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Queen Elizabeth Rose Hedge

I have a Queen Elizabeth rose hedge comprising 22 rose bushes hedge is now 5ft high. It has bloomed all summer but is blighted with black spot even though I have sprayed the hedge 4 times since April.  Apparently if you clear the ground when all the leaves have dropped off and dilute Jeyes fluid in a watering can and give the ground a good soaking this may prevent black spot reoccurring. Has any one heard of this as a possible solution?
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  • AnniDAnniD South West UKPosts: 10,999
    @Marlorena may be able to advise perhaps? 
  • MarlorenaMarlorena East AngliaPosts: 7,116
    Black spot is normal this time of year on old leaves, just snip them all off... I'm sorry I can't recommend anyone using Jeyes Fluid on their soil... diseases are prevalent every year with roses... one has to accept it to a certain degree...

    ...I'll tell you what I do... I hose off all the rubbishy leaves and leave them where they are... because it will come back next year and the year after that whatever you do..

    best of luck with your roses... lovely hedge you must have when in full bloom...
  • The hedge has been spectacular this year unfortunately so has the black spot. I had the tip ref Jeyes from a local nursery. Might give it a go but don't want to kill the roses that is what I worry about.
  • MarlorenaMarlorena East AngliaPosts: 7,116
    ...I would never use such things but from what I gather it's illegal to use it as a soil sterilant... there are better ways to manage a garden I think... do consider whether this is the route you wish to go down..
  • Joy*Joy* Posts: 571
    I wouldn't use Jeyes Fluid on the soil ( I have used it to wash the greenhouse floor and for the bins - no doubt it isn't a good thing but I love the smell!). Black spot is awful but getting rid of every leaf and spraying with good quality fungicide helps but rarely cures. You have a hard task due to the amount of rose you have to deal with. When the Rose's are dormant, I would aim to get rid of all the dead leaves and then try to minimise the infection next year by spraying all of the trees including the stems, and the ground underneath the. Then enjoy the blooms and try to live with it. You can always console yourself by knowing that you live where there is little atmospheric pollution. When there were lots of coal fires it was far less common because the polluted air kept it more under control.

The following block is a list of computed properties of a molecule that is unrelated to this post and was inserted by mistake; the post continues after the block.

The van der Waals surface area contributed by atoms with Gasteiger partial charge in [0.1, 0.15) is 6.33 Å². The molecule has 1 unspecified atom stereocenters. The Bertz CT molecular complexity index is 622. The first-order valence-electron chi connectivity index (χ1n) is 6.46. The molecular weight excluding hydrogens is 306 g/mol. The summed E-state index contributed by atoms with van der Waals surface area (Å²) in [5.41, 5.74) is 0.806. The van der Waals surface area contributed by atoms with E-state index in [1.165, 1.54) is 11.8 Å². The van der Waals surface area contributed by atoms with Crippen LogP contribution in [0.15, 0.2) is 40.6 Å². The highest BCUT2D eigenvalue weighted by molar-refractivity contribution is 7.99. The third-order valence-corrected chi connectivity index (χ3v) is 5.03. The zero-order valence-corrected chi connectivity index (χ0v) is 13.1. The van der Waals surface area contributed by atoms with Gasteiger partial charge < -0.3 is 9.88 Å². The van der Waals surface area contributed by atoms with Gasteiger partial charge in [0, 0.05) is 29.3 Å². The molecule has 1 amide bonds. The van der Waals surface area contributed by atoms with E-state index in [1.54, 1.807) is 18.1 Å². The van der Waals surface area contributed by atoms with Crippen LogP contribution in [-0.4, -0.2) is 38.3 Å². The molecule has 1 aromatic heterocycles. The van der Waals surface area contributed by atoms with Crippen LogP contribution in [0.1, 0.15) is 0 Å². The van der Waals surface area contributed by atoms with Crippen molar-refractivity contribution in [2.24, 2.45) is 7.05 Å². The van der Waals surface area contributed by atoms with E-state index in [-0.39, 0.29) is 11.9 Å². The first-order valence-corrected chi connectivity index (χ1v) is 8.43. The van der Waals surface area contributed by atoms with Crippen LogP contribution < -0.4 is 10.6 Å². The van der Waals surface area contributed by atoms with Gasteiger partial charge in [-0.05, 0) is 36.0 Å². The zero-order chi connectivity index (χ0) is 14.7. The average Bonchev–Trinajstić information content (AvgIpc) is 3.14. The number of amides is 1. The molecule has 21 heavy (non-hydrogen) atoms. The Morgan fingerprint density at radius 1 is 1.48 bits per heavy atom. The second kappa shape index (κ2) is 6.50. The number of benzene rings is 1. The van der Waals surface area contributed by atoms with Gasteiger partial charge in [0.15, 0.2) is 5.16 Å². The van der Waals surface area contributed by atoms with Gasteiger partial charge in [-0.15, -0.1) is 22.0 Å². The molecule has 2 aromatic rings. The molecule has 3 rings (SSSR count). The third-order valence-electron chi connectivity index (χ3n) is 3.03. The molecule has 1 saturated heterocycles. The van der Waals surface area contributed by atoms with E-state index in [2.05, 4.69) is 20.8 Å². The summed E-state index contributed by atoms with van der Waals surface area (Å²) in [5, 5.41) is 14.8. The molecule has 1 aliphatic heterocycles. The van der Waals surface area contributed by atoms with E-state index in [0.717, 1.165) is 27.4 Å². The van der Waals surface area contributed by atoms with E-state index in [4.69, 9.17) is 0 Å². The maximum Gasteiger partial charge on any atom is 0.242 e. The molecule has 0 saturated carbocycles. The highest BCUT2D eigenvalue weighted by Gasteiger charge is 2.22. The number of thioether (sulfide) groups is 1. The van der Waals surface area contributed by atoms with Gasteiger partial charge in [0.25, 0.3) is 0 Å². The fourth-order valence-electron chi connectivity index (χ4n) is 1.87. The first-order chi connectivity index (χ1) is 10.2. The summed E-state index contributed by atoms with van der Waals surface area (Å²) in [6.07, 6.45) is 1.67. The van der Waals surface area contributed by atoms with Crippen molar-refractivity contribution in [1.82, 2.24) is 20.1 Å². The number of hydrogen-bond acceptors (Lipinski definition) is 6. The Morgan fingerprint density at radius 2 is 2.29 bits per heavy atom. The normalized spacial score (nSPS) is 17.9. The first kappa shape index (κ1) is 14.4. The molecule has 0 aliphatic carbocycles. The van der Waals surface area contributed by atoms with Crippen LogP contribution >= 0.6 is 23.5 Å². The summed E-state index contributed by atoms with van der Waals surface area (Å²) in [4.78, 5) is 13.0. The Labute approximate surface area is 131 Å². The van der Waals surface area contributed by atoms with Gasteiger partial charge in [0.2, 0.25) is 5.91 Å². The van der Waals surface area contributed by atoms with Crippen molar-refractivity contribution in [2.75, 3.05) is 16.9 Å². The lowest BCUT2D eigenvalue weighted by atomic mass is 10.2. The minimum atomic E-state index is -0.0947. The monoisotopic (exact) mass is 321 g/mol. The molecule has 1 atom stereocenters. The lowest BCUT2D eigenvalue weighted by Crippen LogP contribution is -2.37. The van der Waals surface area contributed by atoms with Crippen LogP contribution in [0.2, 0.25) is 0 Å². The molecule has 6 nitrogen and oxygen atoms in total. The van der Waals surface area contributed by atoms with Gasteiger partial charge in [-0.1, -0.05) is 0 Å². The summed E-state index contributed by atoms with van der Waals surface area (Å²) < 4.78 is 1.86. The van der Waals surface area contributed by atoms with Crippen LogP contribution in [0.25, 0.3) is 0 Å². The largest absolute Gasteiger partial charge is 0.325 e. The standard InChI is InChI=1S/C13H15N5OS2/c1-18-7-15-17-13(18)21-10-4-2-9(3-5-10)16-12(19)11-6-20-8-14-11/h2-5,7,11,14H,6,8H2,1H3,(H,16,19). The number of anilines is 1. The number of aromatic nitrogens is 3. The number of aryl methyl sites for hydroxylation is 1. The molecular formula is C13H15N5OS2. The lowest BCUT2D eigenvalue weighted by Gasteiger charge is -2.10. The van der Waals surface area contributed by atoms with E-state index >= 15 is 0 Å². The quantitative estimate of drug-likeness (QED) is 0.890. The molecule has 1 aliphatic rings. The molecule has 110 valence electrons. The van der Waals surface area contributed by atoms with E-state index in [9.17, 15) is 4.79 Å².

• DovefromaboveDovefromabove Central Norfolk UKPosts: 82,177
    Jeyes fluid is also a deadly poison to cats and other mammals ... for some reason cats like to drink it when it collects in pools and puddles ... it causes the most agonising death. 

    Jeyes also kills all the important bacteria and invertebrates that make our soil the amazing living  fertile stuff that it is.  It should never be put on the soil ... and has  been said it is illegal for gardeners to use it as a soil sterilant. 
    “I am not lost, for I know where I am. But however, where I am may be lost.” Winnie the Pooh







  • Mr. Vine EyeMr. Vine Eye Posts: 2,182
    It's best to just accept that things like black spot are going to occur in your garden to greater or lesser degrees regardless of what you do - it's just part of growing plants. It doesn't do long term harm.

    We seriously need to stop using chemicals and sprays in the garden - especially when it's completely unnecessary.




  • Take on board all that is said, will give soil a thorough going over and  hope that the black spot will not be as bad as this year. Thanks for all your comments.
  • PosyPosy Isle of Wight.Posts: 3,601
    Severe and repeated episodes of black spot will weaken your roses. Try Sulphur-rose, it can really help, and as far as I am aware, does no harm.
  • AnniDAnniD South West UKPosts: 10,999
    A bit more information from the RHS which may help 

    https://www.rhs.org.uk/advice/profile?PID=270
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